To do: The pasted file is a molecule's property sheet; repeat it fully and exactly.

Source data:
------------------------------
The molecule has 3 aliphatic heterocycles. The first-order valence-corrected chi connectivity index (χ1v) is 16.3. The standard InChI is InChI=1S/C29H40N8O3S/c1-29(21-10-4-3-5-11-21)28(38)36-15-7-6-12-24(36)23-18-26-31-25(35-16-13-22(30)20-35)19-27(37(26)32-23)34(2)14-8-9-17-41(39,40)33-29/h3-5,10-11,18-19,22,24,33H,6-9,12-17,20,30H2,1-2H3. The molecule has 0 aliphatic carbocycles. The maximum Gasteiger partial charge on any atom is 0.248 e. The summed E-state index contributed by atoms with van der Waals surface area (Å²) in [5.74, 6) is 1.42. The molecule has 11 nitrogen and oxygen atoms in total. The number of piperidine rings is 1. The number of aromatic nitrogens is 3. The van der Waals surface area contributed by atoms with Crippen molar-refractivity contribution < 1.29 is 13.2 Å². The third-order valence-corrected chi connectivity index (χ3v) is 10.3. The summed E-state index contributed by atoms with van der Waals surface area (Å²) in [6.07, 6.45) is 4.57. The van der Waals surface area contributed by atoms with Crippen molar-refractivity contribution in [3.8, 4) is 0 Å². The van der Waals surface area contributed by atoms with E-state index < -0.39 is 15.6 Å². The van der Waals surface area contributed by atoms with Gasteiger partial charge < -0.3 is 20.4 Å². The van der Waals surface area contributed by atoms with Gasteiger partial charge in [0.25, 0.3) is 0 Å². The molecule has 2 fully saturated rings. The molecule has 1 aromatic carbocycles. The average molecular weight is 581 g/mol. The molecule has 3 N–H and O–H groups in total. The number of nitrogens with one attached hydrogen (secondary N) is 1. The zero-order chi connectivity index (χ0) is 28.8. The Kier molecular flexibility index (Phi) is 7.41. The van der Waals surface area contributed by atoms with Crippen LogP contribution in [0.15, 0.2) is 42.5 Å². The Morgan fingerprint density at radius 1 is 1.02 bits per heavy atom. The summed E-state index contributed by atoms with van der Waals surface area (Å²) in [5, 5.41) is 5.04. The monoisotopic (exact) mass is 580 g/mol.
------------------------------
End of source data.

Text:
The molecule has 3 aliphatic heterocycles. The first-order valence-corrected chi connectivity index (χ1v) is 16.3. The standard InChI is InChI=1S/C29H40N8O3S/c1-29(21-10-4-3-5-11-21)28(38)36-15-7-6-12-24(36)23-18-26-31-25(35-16-13-22(30)20-35)19-27(37(26)32-23)34(2)14-8-9-17-41(39,40)33-29/h3-5,10-11,18-19,22,24,33H,6-9,12-17,20,30H2,1-2H3. The molecule has 0 aliphatic carbocycles. The maximum Gasteiger partial charge on any atom is 0.248 e. The summed E-state index contributed by atoms with van der Waals surface area (Å²) in [5.74, 6) is 1.42. The molecule has 11 nitrogen and oxygen atoms in total. The number of piperidine rings is 1. The number of aromatic nitrogens is 3. The van der Waals surface area contributed by atoms with Crippen molar-refractivity contribution < 1.29 is 13.2 Å². The third-order valence-corrected chi connectivity index (χ3v) is 10.3. The summed E-state index contributed by atoms with van der Waals surface area (Å²) in [6.07, 6.45) is 4.57. The van der Waals surface area contributed by atoms with Crippen molar-refractivity contribution in [3.8, 4) is 0 Å². The van der Waals surface area contributed by atoms with E-state index < -0.39 is 15.6 Å². The van der Waals surface area contributed by atoms with Gasteiger partial charge < -0.3 is 20.4 Å². The van der Waals surface area contributed by atoms with Gasteiger partial charge in [0.25, 0.3) is 0 Å². The molecule has 2 fully saturated rings. The molecule has 1 aromatic carbocycles. The average molecular weight is 581 g/mol. The molecule has 3 N–H and O–H groups in total. The number of nitrogens with one attached hydrogen (secondary N) is 1. The zero-order chi connectivity index (χ0) is 28.8. The Kier molecular flexibility index (Phi) is 7.41. The van der Waals surface area contributed by atoms with Crippen LogP contribution in [0.15, 0.2) is 42.5 Å². The Morgan fingerprint density at radius 1 is 1.02 bits per heavy atom. The summed E-state index contributed by atoms with van der Waals surface area (Å²) in [5, 5.41) is 5.04. The monoisotopic (exact) mass is 580 g/mol.